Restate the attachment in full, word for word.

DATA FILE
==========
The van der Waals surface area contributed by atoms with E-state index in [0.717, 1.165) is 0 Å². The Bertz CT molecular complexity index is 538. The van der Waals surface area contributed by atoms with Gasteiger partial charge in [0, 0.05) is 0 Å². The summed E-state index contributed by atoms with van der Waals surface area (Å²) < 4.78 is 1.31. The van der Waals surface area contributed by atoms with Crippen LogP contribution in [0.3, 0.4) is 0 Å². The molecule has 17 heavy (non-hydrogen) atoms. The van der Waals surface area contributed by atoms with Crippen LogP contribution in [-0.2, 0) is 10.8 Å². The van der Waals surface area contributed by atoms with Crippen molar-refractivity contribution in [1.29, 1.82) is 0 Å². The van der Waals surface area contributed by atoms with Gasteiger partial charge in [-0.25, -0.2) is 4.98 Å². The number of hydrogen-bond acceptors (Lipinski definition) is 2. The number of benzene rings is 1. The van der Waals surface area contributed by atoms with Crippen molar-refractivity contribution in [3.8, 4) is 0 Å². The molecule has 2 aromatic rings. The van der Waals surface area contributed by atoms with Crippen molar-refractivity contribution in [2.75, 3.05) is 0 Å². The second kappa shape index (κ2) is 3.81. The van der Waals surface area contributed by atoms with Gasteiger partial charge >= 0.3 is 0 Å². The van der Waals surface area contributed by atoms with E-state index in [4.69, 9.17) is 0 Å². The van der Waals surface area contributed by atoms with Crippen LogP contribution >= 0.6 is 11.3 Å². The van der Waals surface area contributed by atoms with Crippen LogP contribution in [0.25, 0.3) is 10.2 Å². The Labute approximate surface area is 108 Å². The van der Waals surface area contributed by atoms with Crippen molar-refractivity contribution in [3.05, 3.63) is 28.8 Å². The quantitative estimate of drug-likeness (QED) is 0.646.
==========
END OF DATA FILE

The van der Waals surface area contributed by atoms with E-state index in [0.717, 1.165) is 0 Å². The Bertz CT molecular complexity index is 538. The van der Waals surface area contributed by atoms with Gasteiger partial charge in [0, 0.05) is 0 Å². The summed E-state index contributed by atoms with van der Waals surface area (Å²) < 4.78 is 1.31. The van der Waals surface area contributed by atoms with Crippen LogP contribution in [0.3, 0.4) is 0 Å². The molecule has 17 heavy (non-hydrogen) atoms. The van der Waals surface area contributed by atoms with Crippen LogP contribution in [-0.2, 0) is 10.8 Å². The van der Waals surface area contributed by atoms with Crippen molar-refractivity contribution in [1.29, 1.82) is 0 Å². The van der Waals surface area contributed by atoms with Gasteiger partial charge in [-0.25, -0.2) is 4.98 Å². The number of hydrogen-bond acceptors (Lipinski definition) is 2. The number of benzene rings is 1. The van der Waals surface area contributed by atoms with Crippen molar-refractivity contribution in [3.8, 4) is 0 Å². The molecule has 2 aromatic rings. The van der Waals surface area contributed by atoms with Crippen molar-refractivity contribution in [2.75, 3.05) is 0 Å². The second kappa shape index (κ2) is 3.81. The van der Waals surface area contributed by atoms with Gasteiger partial charge >= 0.3 is 0 Å². The van der Waals surface area contributed by atoms with E-state index in [4.69, 9.17) is 0 Å². The van der Waals surface area contributed by atoms with Crippen LogP contribution >= 0.6 is 11.3 Å². The van der Waals surface area contributed by atoms with Crippen LogP contribution in [0.25, 0.3) is 10.2 Å². The Labute approximate surface area is 108 Å². The van der Waals surface area contributed by atoms with Crippen molar-refractivity contribution in [3.05, 3.63) is 28.8 Å². The quantitative estimate of drug-likeness (QED) is 0.646.